Now in the Conversations with Drummond we have Jonson's authentic opinions of Chapman, and these will prove of importance in our investigation, provided we do not forget that they were uttered some eighteen years after the stormy period of Poetaster. "That next himself, only Fletcher and Chapman could make a Mask' (p. 4). "That Chapman and Fletcher were loved of him' (p. 4). "That the translations of Homer and Virgill in long Alexandrines were but prose' (p. 3). There is little reason to doubt that, as Laing remarks in a note, Jonson is here alluding to Chapman's Iliad and to Phaer and Twyne's Virgil. Chapman began his translation of Homer in 1598, using at first ten-syllable lines, which he afterward exchanged for fourteen-syllable. "Chapman hath translated Musaeus, in his verses, like his Homer' (p. 17). This refers to the finishing of Marlowe's Hero and Leander (quarto 1606), in pentameters. 'He was dilated by Sir James Murray to the King, for writting something against the Scots, in a play Eastward Hoe, and voluntarily imprissoned himself with Chapman and Marston, who had written it amongst them' (p. 20).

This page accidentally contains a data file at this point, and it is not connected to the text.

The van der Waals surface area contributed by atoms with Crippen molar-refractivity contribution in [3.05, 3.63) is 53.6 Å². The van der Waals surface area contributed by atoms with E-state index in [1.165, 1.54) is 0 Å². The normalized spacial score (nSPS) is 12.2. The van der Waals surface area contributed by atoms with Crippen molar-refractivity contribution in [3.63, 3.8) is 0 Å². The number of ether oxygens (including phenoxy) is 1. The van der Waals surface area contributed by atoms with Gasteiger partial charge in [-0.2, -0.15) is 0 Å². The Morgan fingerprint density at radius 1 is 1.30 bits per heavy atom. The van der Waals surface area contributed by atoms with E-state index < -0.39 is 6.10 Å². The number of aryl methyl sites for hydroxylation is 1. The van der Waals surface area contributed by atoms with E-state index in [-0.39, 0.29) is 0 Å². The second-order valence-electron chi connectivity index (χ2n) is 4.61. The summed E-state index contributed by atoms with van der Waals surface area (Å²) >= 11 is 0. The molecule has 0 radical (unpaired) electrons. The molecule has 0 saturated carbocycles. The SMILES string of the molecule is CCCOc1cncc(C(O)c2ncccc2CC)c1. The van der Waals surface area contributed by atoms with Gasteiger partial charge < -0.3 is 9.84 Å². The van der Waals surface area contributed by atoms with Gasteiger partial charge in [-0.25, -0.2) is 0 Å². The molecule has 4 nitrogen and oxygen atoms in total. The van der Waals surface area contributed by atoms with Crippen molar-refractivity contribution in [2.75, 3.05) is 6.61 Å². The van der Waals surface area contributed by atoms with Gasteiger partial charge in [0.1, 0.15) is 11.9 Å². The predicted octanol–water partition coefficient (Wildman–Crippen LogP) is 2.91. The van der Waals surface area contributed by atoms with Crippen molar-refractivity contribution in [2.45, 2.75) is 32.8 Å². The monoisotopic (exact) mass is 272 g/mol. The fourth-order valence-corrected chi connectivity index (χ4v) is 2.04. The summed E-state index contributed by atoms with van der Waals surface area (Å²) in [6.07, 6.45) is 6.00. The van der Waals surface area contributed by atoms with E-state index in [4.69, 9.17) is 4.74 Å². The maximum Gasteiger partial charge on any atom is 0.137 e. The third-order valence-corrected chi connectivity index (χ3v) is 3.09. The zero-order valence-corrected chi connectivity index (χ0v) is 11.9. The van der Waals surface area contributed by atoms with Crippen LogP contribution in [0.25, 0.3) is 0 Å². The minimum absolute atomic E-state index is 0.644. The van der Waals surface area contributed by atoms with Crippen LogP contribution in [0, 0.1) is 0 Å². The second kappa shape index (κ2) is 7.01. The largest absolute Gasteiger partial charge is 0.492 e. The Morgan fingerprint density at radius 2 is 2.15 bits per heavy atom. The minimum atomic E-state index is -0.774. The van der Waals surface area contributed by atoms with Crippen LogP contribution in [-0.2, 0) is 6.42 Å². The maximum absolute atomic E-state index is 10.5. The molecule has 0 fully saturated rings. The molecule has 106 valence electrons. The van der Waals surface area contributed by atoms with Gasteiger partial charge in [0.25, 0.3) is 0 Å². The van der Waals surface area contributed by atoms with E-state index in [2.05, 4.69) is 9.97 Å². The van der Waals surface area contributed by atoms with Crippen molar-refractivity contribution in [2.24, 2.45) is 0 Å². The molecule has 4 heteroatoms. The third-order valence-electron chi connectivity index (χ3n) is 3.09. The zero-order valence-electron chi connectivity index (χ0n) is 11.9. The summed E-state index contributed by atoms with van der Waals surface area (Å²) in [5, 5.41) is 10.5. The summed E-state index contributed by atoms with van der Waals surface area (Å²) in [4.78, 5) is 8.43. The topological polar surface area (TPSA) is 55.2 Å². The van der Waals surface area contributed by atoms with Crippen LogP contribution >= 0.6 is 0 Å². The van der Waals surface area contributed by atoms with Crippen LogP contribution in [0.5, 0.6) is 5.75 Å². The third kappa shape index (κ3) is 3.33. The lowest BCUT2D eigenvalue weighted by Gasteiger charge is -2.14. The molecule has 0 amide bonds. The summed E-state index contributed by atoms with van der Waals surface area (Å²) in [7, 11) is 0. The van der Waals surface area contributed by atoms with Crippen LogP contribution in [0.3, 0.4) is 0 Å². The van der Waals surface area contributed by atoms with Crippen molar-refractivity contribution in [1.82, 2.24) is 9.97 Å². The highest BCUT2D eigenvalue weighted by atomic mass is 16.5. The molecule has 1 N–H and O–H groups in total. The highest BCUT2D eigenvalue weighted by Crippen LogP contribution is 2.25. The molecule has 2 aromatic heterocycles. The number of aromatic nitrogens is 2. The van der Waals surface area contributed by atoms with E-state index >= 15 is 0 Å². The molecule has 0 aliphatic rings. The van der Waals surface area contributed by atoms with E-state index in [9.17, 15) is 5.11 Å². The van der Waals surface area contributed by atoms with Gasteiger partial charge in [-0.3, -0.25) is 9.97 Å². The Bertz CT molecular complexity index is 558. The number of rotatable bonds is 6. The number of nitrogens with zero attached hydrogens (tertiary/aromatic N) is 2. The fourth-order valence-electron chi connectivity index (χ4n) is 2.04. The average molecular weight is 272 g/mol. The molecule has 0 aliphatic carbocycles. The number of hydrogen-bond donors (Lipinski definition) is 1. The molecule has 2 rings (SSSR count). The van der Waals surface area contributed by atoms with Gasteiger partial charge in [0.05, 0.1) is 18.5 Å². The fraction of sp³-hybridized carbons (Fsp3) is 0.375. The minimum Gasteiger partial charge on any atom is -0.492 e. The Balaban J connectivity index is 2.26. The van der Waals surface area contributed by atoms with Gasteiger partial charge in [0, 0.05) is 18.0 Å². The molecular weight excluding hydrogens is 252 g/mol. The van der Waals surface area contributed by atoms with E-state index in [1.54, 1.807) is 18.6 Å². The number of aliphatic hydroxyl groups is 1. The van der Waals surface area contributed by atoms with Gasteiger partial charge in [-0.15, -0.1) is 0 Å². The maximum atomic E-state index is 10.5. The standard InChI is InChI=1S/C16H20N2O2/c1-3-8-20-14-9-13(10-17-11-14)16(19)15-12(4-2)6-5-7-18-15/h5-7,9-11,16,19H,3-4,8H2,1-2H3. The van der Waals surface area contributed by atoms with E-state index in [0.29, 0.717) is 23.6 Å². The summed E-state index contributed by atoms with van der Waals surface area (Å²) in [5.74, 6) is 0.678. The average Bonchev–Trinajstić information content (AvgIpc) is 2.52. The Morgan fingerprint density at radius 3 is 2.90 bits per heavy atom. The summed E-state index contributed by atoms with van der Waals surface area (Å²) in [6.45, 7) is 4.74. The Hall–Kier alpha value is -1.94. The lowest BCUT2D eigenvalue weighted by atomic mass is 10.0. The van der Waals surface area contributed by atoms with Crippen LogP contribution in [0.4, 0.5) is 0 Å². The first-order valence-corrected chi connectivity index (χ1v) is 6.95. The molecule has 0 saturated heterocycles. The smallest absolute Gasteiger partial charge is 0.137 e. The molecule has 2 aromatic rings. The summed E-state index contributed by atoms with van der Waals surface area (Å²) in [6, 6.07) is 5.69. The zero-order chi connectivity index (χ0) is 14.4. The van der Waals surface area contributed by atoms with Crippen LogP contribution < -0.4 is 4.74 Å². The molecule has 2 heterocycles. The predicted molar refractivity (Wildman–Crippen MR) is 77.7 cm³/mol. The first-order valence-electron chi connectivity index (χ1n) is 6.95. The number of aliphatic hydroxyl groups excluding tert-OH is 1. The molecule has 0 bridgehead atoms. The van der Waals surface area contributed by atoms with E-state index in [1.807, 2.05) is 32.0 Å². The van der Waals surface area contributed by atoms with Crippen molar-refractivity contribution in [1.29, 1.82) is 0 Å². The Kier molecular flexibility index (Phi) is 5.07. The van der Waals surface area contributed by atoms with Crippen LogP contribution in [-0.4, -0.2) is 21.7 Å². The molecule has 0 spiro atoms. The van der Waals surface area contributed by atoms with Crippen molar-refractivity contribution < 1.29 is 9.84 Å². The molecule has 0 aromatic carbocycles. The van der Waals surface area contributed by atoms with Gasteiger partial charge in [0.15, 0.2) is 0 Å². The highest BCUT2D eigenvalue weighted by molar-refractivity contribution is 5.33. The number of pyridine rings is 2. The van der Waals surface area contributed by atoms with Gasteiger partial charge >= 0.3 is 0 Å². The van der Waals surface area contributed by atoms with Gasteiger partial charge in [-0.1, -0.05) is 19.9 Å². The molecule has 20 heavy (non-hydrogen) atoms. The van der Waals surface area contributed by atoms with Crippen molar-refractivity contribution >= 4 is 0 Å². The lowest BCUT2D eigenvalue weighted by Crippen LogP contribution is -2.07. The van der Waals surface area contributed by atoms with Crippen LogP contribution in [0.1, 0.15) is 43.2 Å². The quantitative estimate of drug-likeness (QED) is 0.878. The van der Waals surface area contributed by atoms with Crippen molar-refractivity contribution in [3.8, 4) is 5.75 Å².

Now there is nothing even in the references to Chapman's translations absolutely inconsistent with a flattering allusion in Poetaster, 1601. At the same time, there is evident here a qualified admiration quite different from the plenitude of enthusiasm evoked by the name of Virgil.

Poetaster itself contains another piece of evidence which is of some consequence here. In 3. 4. 258-9, we find what looks like a parody on Chapman:

1.

Pyr. Murder, murder.
Pyr. Who calls out murder? lady, was it you?

2.

Near the end of his Blind Beggar of Alexandria, Chapman has the following lines :

Aspasia. Who's there? come forth, for here is murder done, Murder, murder of good prince Doricles.

Eur es. Who calls out murther?-lady, was it you?

With this compare Eastward Ho (by Jonson, Chapman, and Marston, 1605) 2. I. 118 9:

Quicksilver (the drunken apprentice). Who cries on murther? Lady, was it you? how does our master? pray thee cry Eastward-ho!

Even in Othello (ed. Furness, 5. 1. 61-2) we find: lago. Who's there?

Who's noyse is this that cries on murther? Upon the Othello passage we have Malone's reference to the speech from Eastward Ho already quoted, of which Malone says: “That line is a parody on a line in The Spanish Tragedy. See also Ham. V. ii. 351. Cf. the Spanish Tragedy act 2, end of sc. 4: